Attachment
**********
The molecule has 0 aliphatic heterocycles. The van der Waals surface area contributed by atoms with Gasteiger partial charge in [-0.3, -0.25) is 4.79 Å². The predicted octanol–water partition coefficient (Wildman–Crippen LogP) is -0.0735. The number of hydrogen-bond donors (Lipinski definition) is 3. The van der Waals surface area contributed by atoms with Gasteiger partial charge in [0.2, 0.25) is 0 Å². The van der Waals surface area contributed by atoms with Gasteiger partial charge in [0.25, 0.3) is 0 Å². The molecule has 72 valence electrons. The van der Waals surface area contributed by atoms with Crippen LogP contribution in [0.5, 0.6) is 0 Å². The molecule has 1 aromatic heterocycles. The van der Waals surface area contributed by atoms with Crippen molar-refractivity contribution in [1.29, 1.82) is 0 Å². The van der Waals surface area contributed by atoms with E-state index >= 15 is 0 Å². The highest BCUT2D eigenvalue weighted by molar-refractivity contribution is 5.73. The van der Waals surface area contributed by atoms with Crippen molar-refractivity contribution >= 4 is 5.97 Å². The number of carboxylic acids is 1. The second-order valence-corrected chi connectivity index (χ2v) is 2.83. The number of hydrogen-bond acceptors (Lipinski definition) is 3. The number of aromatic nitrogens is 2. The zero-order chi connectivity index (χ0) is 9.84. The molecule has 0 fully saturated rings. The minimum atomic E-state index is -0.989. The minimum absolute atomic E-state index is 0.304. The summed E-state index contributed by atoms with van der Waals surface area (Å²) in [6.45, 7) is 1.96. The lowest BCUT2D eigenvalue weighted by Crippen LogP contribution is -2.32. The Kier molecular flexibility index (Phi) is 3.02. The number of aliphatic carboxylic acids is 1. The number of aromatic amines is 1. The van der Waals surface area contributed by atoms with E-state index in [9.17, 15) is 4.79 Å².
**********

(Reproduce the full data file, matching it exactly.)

The molecule has 0 aliphatic heterocycles. The van der Waals surface area contributed by atoms with Gasteiger partial charge in [-0.3, -0.25) is 4.79 Å². The predicted octanol–water partition coefficient (Wildman–Crippen LogP) is -0.0735. The number of hydrogen-bond donors (Lipinski definition) is 3. The van der Waals surface area contributed by atoms with Gasteiger partial charge in [0.2, 0.25) is 0 Å². The van der Waals surface area contributed by atoms with Gasteiger partial charge in [0.25, 0.3) is 0 Å². The molecule has 72 valence electrons. The van der Waals surface area contributed by atoms with Crippen LogP contribution in [0.5, 0.6) is 0 Å². The molecule has 1 aromatic heterocycles. The van der Waals surface area contributed by atoms with Crippen molar-refractivity contribution in [1.29, 1.82) is 0 Å². The van der Waals surface area contributed by atoms with E-state index >= 15 is 0 Å². The highest BCUT2D eigenvalue weighted by molar-refractivity contribution is 5.73. The van der Waals surface area contributed by atoms with Crippen molar-refractivity contribution >= 4 is 5.97 Å². The number of carboxylic acids is 1. The second-order valence-corrected chi connectivity index (χ2v) is 2.83. The number of hydrogen-bond acceptors (Lipinski definition) is 3. The number of aromatic nitrogens is 2. The zero-order chi connectivity index (χ0) is 9.84. The molecule has 0 fully saturated rings. The minimum atomic E-state index is -0.989. The minimum absolute atomic E-state index is 0.304. The summed E-state index contributed by atoms with van der Waals surface area (Å²) in [6.45, 7) is 1.96. The lowest BCUT2D eigenvalue weighted by Crippen LogP contribution is -2.32. The Kier molecular flexibility index (Phi) is 3.02. The number of aliphatic carboxylic acids is 1. The number of aromatic amines is 1. The van der Waals surface area contributed by atoms with E-state index in [9.17, 15) is 4.79 Å².